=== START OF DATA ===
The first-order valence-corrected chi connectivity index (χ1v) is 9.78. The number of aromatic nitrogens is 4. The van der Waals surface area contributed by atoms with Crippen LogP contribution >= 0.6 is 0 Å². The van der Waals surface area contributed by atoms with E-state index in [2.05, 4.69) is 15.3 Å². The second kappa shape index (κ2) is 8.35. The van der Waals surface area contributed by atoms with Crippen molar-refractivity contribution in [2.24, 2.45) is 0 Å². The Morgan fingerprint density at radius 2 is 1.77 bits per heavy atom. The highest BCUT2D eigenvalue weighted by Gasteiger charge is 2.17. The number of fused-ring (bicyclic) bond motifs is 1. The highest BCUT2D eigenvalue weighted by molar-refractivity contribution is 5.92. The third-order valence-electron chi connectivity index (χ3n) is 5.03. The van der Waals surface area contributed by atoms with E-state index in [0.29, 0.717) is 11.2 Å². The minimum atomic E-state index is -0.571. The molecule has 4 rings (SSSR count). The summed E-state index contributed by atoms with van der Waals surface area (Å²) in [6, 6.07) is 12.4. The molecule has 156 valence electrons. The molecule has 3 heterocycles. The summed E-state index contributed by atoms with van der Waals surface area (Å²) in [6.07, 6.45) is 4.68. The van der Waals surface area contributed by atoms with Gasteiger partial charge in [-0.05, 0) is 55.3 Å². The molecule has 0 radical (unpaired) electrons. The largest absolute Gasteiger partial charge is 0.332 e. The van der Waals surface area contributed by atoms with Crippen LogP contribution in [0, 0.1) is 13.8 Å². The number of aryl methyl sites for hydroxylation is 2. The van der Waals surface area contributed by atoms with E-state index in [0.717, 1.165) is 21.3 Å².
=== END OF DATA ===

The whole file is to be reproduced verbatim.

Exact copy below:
The first-order valence-corrected chi connectivity index (χ1v) is 9.78. The number of aromatic nitrogens is 4. The van der Waals surface area contributed by atoms with Crippen LogP contribution >= 0.6 is 0 Å². The van der Waals surface area contributed by atoms with E-state index in [2.05, 4.69) is 15.3 Å². The second kappa shape index (κ2) is 8.35. The van der Waals surface area contributed by atoms with Crippen molar-refractivity contribution in [2.24, 2.45) is 0 Å². The Morgan fingerprint density at radius 2 is 1.77 bits per heavy atom. The highest BCUT2D eigenvalue weighted by Gasteiger charge is 2.17. The number of fused-ring (bicyclic) bond motifs is 1. The highest BCUT2D eigenvalue weighted by molar-refractivity contribution is 5.92. The third-order valence-electron chi connectivity index (χ3n) is 5.03. The van der Waals surface area contributed by atoms with E-state index in [0.29, 0.717) is 11.2 Å². The minimum atomic E-state index is -0.571. The molecule has 4 rings (SSSR count). The summed E-state index contributed by atoms with van der Waals surface area (Å²) in [6, 6.07) is 12.4. The molecule has 156 valence electrons. The molecule has 3 heterocycles. The summed E-state index contributed by atoms with van der Waals surface area (Å²) in [6.07, 6.45) is 4.68. The van der Waals surface area contributed by atoms with Gasteiger partial charge in [-0.05, 0) is 55.3 Å². The molecule has 0 radical (unpaired) electrons. The largest absolute Gasteiger partial charge is 0.332 e. The van der Waals surface area contributed by atoms with Crippen LogP contribution in [0, 0.1) is 13.8 Å². The number of aryl methyl sites for hydroxylation is 2. The van der Waals surface area contributed by atoms with E-state index in [0.717, 1.165) is 21.3 Å².